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Altered GABA Concentration in Brain Motor Area Is Associated with the Severity of Motor Disabilities in Individuals with Autism Spectrum Disorder

Authors
  • Umesawa, Yumi1
  • Matsushima, Kanae2, 3
  • Atsumi, Takeshi1, 4, 5
  • Kato, Toshihiro2
  • Fukatsu, Reiko1
  • Wada, Makoto1
  • Ide, Masakazu1
  • 1 Department of Rehabilitation for Brain Functions, Research Institute of National Rehabilitation Center for Persons with Disabilities, 4-1, Namiki, Tokorozawa-shi, Saitama, 359-8555 Japan
  • 2 Kyoto University,
  • 3 Present Address: Kansai Medical University,
  • 4 Japan Society for the Promotion of Science,
  • 5 Kyorin University,
Type
Published Article
Journal
Journal of Autism and Developmental Disorders
Publisher
Springer-Verlag
Publication Date
Jan 30, 2020
Volume
50
Issue
8
Pages
2710–2722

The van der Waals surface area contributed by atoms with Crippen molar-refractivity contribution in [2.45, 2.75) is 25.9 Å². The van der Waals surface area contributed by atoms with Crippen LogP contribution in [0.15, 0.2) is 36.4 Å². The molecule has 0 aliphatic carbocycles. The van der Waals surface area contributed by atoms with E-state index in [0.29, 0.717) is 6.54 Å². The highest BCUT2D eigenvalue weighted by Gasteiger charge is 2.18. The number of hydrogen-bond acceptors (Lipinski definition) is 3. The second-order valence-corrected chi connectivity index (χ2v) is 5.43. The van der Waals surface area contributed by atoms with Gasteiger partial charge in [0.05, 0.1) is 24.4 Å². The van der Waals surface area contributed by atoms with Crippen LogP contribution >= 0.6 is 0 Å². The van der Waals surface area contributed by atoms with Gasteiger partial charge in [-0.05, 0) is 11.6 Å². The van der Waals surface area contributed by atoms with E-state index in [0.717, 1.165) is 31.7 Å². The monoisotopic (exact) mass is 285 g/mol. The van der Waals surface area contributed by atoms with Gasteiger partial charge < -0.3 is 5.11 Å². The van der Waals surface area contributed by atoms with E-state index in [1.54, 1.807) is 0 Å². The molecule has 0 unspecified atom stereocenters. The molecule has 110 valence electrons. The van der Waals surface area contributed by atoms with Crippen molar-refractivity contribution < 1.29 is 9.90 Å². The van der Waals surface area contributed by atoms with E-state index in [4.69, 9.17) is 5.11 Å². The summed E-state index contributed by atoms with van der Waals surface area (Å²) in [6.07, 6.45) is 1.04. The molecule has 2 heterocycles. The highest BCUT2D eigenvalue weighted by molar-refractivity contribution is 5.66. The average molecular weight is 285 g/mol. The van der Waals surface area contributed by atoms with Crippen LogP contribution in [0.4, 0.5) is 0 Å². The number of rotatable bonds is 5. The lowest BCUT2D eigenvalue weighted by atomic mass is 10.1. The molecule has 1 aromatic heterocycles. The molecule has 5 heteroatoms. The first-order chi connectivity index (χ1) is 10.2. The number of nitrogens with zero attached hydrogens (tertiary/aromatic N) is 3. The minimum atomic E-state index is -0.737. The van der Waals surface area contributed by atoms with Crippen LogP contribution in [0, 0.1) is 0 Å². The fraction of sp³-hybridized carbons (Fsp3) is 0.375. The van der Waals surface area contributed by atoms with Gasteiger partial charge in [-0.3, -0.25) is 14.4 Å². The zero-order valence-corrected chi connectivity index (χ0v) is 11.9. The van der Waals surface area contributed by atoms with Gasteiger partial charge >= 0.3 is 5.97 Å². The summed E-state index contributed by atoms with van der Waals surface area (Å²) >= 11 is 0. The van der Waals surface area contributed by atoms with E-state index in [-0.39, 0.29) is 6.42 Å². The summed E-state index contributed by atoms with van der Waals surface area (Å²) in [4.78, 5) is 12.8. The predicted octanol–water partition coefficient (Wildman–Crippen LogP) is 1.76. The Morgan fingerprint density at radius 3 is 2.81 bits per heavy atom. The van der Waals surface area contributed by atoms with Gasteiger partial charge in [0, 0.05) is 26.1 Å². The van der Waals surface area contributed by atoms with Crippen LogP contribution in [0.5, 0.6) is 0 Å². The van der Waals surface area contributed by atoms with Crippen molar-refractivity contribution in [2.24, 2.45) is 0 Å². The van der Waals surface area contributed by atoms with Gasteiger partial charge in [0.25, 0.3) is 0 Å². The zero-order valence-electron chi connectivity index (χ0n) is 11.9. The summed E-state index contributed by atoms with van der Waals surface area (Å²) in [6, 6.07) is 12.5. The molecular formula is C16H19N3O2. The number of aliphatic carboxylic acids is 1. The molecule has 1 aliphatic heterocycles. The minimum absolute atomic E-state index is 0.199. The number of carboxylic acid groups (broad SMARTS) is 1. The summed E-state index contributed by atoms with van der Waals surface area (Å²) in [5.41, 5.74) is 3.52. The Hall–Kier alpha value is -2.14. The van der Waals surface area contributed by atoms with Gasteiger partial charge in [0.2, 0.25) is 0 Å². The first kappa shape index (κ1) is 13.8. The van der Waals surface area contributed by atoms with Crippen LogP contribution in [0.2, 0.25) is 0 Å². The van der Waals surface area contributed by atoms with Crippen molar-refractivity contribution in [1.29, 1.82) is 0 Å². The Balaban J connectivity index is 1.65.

Identifiers
DOI: 10.1007/s10803-020-04382-x
PMID: 31997060
PMCID: PMC7374467
Source
PubMed Central
Keywords
License
Unknown

Abstract

Several motor disabilities accompanied with autism spectrum disorder (ASD) are widely known despite limited reports of underlying neural mechanisms. Gamma-aminobutyric acid (GABA) levels in the motor-related cortical areas modulate several motor performances in healthy participants. We hypothesized that abnormal GABA concentrations in the primary motor area (M1) and supplementary motor area (SMA) associate with different motor difficulties for ASD adolescents/adults. We found that increased GABA concentrations in M1 measured using 1H-magnetic resonance spectroscopy exhibited lower motor performance in tasks requiring increased muscle strength while lower GABA concentrations in SMA were associated with lower scores in tests measuring body coordination. The degrees of neural inhibition in the M1 and SMA regions would contribute to different dimensions of motor disabilities in autism. Electronic supplementary material The online version of this article (10.1007/s10803-020-04382-x) contains supplementary material, which is available to authorized users.

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